At the entry level, the cool stone walls of the old tile factory established in 1900 are filled with contemporary art, films and music.
The upcoming artist, Ines Halabi lives and works in Jerusalem as a practitioner of mixed-media, research-based artworks that fall within the genres of visual media, installation and video. Her show at Al Ma'mal will open in late September. Halabi spent a year over obscure photographic archives in Basel, Switzerland, after earning a residency nomination granted by Al Ma'mal. She took ample time to let her creative juices flow while appreciating the bankrolled, punctual chocolatiers famous to the Swiss lifestyle. She saw her muse in the photographs of two cousins who documented themselves collecting artifacts in Southeast Asia. Her work highlights the subtext of colonial history in the images in a series of photo interventions and manipulated visuals that highlight cultural appropriation.
In March, the founder of Al Ma'mal, Jack Persekian co-curated a fellow Armenian-Palestinian, the artist Benji Boyadgian, whose site-specific installation integrated the art of tile-making with contemporary sculpture. His art required changes
to the building, including a new ceiling window, and glass flooring for his piece that extended from the foundation to the roof. While preparing the exhibition, archaeologists excavated a well from the Islamic period, over a thousand years old, and a wall that could be part of the earlier Old City from the time of Saladin.
In honor of the creative heritage of the Kassisieh family, Al Ma'mal is employing every last aspect of the building. Its rooftop doubles as a cafe and concert stage, with startlingly beautiful panoramas of the Old City. At the basement level, the bygone ceramic dust of the old tile manufacturing feels like it has yet to completely settle. Nowadays, there is a video projection screen for film nights. It is often left down for frequent use behind an upright piano and sound equipment ready for live music, such as the Palestinian rock band El Container, or Dina Shilleh, who will release her album, Sudfa, at Al Ma'mal on Aug. 25.
Al Ma'mal is just one of three pioneering Palestinian arts institutions in Jerusalem's Old City. Together with Al Hoash (The Courtyard, in Arabic), and Yabous Cultural Center, Al Ma'mal has organized a cultural network called Shafaq to raise funds collectively while developing activities. The network will inaugurate its first program in October with a night's festival to revitalize the Old City after dark, much in the spirit of the daytime Jerusalem Show when Al Ma'mal exhibits a number of site-specific pieces from West to East Jerusalem. The main focus of the night's festival will be on Al Zahra Street and its surrounding neighborhood with such cultural hotspots as Al Quds Cinema, Edward Said National Conservatory of Music and El-Hakawati (Palestinian National) Theatre.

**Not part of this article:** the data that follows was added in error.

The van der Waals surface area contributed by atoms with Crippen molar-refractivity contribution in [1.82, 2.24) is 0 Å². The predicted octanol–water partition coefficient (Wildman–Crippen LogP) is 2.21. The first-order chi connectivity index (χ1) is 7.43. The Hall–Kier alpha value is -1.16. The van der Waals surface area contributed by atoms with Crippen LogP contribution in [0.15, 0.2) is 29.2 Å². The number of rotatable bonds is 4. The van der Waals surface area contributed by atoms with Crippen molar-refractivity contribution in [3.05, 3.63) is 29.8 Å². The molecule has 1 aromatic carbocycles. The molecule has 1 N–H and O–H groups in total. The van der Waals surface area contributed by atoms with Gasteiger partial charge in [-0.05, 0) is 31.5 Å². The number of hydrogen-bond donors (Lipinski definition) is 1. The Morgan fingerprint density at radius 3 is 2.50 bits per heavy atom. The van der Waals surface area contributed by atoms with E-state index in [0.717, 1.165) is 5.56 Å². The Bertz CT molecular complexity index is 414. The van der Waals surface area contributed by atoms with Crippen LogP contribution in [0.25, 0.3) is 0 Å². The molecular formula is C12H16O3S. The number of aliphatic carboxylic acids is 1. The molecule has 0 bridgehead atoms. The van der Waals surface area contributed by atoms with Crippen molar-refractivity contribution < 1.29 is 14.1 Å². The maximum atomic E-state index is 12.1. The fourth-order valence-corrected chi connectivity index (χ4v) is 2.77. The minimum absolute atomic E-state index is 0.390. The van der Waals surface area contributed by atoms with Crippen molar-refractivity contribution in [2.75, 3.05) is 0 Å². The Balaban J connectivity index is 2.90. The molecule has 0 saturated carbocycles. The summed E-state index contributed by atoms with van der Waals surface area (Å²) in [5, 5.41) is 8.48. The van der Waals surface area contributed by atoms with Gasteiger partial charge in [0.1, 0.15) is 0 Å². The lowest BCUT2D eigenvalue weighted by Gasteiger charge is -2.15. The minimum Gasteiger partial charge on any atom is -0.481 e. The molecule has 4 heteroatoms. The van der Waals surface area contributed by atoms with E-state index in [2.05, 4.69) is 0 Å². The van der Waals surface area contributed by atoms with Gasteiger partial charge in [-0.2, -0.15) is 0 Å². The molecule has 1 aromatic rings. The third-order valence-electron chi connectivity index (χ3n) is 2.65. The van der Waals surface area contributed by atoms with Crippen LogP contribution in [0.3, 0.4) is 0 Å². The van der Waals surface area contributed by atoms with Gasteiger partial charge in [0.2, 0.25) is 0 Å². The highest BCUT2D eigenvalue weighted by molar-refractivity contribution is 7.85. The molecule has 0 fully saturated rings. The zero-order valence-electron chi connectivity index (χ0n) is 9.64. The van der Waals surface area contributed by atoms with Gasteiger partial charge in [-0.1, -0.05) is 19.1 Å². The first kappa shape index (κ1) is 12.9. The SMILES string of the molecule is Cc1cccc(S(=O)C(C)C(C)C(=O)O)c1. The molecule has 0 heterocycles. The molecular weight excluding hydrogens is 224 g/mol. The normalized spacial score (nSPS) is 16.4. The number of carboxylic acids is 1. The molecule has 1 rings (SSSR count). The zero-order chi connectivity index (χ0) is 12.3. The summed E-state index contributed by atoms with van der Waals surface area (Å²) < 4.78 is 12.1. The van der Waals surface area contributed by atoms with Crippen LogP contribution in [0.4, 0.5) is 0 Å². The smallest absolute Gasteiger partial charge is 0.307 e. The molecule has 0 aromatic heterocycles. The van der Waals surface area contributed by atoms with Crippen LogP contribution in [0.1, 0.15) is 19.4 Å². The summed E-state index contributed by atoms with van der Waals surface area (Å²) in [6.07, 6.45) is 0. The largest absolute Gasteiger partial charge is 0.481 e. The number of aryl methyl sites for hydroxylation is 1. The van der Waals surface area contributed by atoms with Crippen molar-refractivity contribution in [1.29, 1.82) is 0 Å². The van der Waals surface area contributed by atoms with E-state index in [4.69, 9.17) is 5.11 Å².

"East Jerusalem has sort of lost all cultural activity. Our audiences are limited to middle-class, open-minded families and we want to reach out to the general public," said Aline Khoury, the programming director at Al Ma'mal. "West Jerusalem is active at night. In East Jerusalem, as soon as the sun sets it's a ghost town. We're doing a Jerusalem nights festival to activate specific neighborhoods."
Next year, Al Ma'mal celebrates 20 years. To commemorate the accomplishment, they recently began hosting London-based writer Nicola Gray at the in-house residency on the gallery floor to publish a retrospective art book. Since 1998, the Foundation has broadened the cultural landscape from the New Gate to Jaffa Gate, and from Anadiel to Al Ma'mal contemporary Palestinians are creating themselves anew as they take to the Old City inspired by a future even more glorious than its past.